Depression can lead to many serious consequences, and depression usually worsens if untreated.2 Feelings of hopelessness and worthlessness may lead the individual to engage in self-defeating behaviors and unhealthy lifestyle choices .
Depression is associated with physical health problems such as:2,10,11
- Coronary artery disease.
At least some of the connection between depression and these issues may be because individuals with depression tend to have unhealthy eating patterns, exercise less, and have difficulties taking care of their health.10
Other possible complications linked to depression include:2
- Substance misuse.
- Other mental illnesses .
- Self-harm .
- Suicide attempts/death by suicide.*
*WHO reports that suicide is the second-leading cause of death in individuals aged 1529 and that nearly 800,000 people die by suicide each year.
Research has shown that areas of the brain known as the amygdala, hippocampus, and thalamus play an important role in depression. Some depressed people have a smaller hippocampus, which may be due to stress impairing the creation of new nerve cells in the hippocampus. This may also be related to how antidepressants work, as some animal studies have found that antidepressants can prompt nerve cells in the hippocampus to grow and branch.12
How To Tell If You Have Depression
Depression affects people in different ways and can cause a wide variety of symptoms.
They range from lasting feelings of unhappiness and hopelessness, to losing interest in the things you used to enjoy and feeling very tearful. Many people with depression also have symptoms of anxiety.
There can be physical symptoms too, such as feeling constantly tired, sleeping badly, having no appetite or sex drive, and various aches and pains.
The symptoms of depression range from mild to severe. At its mildest, you may simply feel persistently low in spirit, while severe depression can make you feel suicidal, that life is no longer worth living.
Most people experience feelings of stress, anxiety or low mood during difficult times. A low mood may improve after a short period of time, rather than being a sign of depression.
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Who Is At High Risk For Depression
Those most at risk for developing depression include women, the elderly, those with a personal or family history of depression, chronic stressors, those with other concurrent mental and physical health conditions, low socioeconomic status, and those taking medications that may cause depression, like birth control or some anxiety medications.
Disease Burden Of Mental Health And Substance Use Disorders
Health impacts are often measured in terms of total numbers of deaths, but a focus on mortality means that the burden of mental health disorders can be underestimated.2 Measuring the health impact by mortality alone fails to capture the impact that mental health disorders have on an individuals wellbeing. The disease burden measured in Disability-Adjusted Life Years considers not only the mortality associated with a disorder, but also years lived with disability or health burden. The map shows DALYs as a share of total disease burden mental and substance use disorders account for around 5 percent of global disease burden in 2017, but this reaches up to 10 percent in several countries. These disorders have the highest contribution to overall health burden in Australia, Saudi Arabia and Iran.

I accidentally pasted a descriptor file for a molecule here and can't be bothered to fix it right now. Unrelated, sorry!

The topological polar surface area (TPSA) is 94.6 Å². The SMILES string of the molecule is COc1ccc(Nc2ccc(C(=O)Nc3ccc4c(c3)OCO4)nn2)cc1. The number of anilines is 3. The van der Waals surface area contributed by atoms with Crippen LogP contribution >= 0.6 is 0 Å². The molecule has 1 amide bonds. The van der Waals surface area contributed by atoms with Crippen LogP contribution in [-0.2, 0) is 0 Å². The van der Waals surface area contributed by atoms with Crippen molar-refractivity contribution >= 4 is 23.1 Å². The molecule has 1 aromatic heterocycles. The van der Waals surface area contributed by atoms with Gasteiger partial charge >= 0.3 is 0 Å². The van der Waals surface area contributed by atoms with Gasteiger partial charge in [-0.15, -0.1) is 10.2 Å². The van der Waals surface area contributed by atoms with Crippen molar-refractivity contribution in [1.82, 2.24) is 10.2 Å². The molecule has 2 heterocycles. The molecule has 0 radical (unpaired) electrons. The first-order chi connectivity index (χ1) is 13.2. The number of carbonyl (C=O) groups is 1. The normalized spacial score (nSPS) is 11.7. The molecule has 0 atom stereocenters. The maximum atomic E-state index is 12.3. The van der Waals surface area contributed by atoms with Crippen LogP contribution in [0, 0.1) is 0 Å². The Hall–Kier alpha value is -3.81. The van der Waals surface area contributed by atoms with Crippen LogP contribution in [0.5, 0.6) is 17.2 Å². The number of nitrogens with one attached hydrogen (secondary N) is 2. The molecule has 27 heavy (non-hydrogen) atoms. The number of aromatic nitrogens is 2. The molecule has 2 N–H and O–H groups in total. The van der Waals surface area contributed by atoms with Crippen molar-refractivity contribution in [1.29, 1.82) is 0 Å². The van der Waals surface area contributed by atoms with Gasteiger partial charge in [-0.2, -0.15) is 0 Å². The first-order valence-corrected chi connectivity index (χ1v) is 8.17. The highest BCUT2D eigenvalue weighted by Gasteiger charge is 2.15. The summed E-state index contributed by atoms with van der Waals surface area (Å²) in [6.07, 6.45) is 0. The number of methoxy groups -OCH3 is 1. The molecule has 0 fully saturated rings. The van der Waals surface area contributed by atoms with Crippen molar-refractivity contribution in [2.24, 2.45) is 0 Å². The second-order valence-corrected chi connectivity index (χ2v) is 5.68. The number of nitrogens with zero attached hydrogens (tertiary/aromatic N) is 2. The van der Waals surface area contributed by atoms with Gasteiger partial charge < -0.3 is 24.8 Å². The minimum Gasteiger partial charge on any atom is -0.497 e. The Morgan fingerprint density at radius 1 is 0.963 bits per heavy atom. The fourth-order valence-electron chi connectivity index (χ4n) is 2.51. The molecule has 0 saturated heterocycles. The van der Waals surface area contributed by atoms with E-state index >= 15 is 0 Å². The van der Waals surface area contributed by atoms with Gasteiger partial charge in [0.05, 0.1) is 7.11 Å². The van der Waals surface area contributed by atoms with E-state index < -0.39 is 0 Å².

In 2017, an estimated 264 million people in the world experienced depression. A breakdown of the number of people with depression by world region can be seen here and a country by country view on a world map is here.In all countries the median estimate for the prevalence of depression is higher for women than for men.
DALYs from depression
The chart found here shows the health burden of depression as measured in Disability Adjusted Life Years per 100,000. A time-series perspective on DALYs by age is here.
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Clinical Characteristics For Maintenance Therapy Candidacy For Major Depression
Dr. Dunner: Which patients should receive maintenance treatment for major depression, and which should not?
Dr. Thase: The key characteristics that qualify a patient with major depression for maintenance therapy are the number of prior episodes the patient has had and the frequency of recurrence. Patients who have had 2 episodes within several years or a lifetime history of 3 or more episodes would be likely to show the greatest benefit from longer-term, preventive therapy.
Dr. Keller: I would consider anyone who has had 2 lifetime episodes in addition to the current episode to be a candidate however, we need to also use good judgment when determining patients’ eligibility for maintenance therapy and consider remission and risk factors for recurrence.
Dr. Zajecka: Only patients who have achieved remission and a score of less than 7 on the Hamilton Rating Scale for Depression or 10 on the Montgomery-Asberg Depression Rating Scale should be considered for maintenance treatment. Additionally, some other clinical characteristicsfor example, residual symptoms or pregnancyshould be taken into account when supporting maintenance therapy candidacy.